Creating the Little Bird Unbakery's Blueberry Cheesecake last week was quite an undertaking, as there are many recipes within the recipe to produce the final dessert. In general, there's a lot of flipping back and forth with this cookbook, with many recipes referring to a previous bread or nut milk recipe, or requiring activated nuts, which they explain early on. I assume you'd eventually build up a pantry of activated-this and leftover paste-of-that, raw cheeses and milks ready if you commited to this book. Here's how I got on with two key components:
I could have replaced this with water, but as I already had activated almonds I thought I'd give it a go. I flipped to page 30 for the almond milk recipe. Almonds rinsed, I used a stick blender to blend them up with water, vanilla bean powder (which I happened to have handy for my cheescake) and a pinch of sea salt, then strained it through a muslin cloth.
It was so easy! I thought the recipe looked too good to be true - it wasn't. I guess almond milk just isn't that hard to make. This is a great recipe to have on hand, and delicious on its own. I'm not usually a fan of alternative milks but it was pleasant and not as floury as I'd imagined.
The coulis topping on the cheescake was optional, but I wanted it to look like the photo and it didn't look too hard. Coulis is usually a pretty simple sauce to throw together, but with raw food you can't simmer the fruit to thicken the juices, so in this recipe a seaweed known as Irish moss is used as a thickening agent. I have a few friends that make raw cupcakes, so I'd heard of Irish moss, mostly from American recipes. But this is a New Zealand cookbook so ingredients shouldn't be hard to find, surely?
Where can you buy Irish moss? Nowhere in New Zealand as far as I can tell. You can order it online, but I didn't have time for that. I found something called Irish moss at a brew store and thought it'd be fine. As warned by the Irish moss paste recipe on page 33 the moss should (as seaweed naturally does) smell like the ocean. Correct, it stank of the ocean. So I proceeded to soak overnight until it was plump.
After rinsing for about 20 minutes, it still stank of the ocean and tasted like seaweed. I wasn't prepared to ruin my whole cheesecake for the sake of experimentation - clearly I had bought the wrong stuff. I swiftly added the Irish moss to the compost bin.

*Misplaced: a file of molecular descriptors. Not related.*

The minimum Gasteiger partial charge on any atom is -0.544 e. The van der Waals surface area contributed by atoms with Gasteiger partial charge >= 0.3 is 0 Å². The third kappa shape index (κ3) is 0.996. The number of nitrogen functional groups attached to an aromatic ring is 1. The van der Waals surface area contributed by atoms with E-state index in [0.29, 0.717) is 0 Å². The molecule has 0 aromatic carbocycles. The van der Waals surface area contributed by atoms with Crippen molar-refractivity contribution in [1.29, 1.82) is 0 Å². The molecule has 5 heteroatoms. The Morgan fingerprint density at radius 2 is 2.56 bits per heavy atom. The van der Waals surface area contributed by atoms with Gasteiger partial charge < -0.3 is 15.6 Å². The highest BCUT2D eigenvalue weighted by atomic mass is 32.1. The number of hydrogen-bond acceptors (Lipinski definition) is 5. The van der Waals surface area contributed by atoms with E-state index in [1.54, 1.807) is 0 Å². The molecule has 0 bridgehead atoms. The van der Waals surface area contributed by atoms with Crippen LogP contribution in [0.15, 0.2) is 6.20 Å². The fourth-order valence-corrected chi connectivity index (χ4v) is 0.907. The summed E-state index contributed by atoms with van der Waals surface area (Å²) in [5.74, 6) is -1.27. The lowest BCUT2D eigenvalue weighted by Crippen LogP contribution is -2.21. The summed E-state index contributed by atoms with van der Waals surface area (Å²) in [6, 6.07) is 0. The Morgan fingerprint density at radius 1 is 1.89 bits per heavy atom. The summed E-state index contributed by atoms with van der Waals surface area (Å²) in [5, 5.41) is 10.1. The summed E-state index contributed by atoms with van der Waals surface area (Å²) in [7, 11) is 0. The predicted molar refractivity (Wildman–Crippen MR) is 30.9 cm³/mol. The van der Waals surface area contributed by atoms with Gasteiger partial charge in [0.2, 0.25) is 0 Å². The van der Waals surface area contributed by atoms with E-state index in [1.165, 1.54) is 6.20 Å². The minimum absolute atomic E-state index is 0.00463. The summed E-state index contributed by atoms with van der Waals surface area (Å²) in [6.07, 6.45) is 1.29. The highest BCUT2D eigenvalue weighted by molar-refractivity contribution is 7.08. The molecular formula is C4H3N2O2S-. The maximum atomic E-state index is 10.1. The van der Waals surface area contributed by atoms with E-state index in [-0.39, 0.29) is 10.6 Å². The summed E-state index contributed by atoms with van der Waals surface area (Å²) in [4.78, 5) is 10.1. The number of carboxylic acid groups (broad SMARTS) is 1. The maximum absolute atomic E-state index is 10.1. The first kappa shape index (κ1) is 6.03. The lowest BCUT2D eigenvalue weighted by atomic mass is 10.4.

Fortunately I am not on a strict raw food diet, so realising that I simply needed a thickening agent I replaced it with “Jel-It-In” - a vegan gelatin substitute that's activated through cooking. It contains carrageenan, extracted from Irish moss (you have no idea how much I read about Irish moss on forums - I discovered there's controversy about how healthy it actually is).
To make up for my one non-raw misdemeanor I followed the rest of the recipe verbatim: "Blend everything". Done. I then poured the coulis over the cheesecake, decorated with more blueberries, and placed it in the fridge to set.
Somehow I fluked the Jel-It-In quantity and got a perfect coulis consistency. It definitely added a freshness to the cheesecake and a burst of blueberry flavour. Even on a raw food diet, I'm sure a small amount of cooked sauce won't matter if the rest of the cake is kosher. In fact, a lot of the recipes in this book could be modified to be simply vegan or gluten free if you're not worried about cooking or missing vital ingredients.
I've seen a quite a few Unbakery books in stores in the lead up to Christmas and it appears to be popular, and for good reason too. If you're gluten intolerant, vegan or on a raw food diet this book is a goldmine. Little Bird Unbakery isn't popular for no reason. The food looks and tastes delicious with the added bonus of being incredibly healthy.
However, Unbakery is probably not a great gift for someone who has no interest in being raw, vegan or gluten free. Nor is this a good purchase to make a few casual recipes from - almost every recipe requires either a blender, juicer, food processor, dehydrator, spiraliser or combination of all. It's unlikely you'll have all of these lying around, so its a bit of an expensive commitment to get equipped.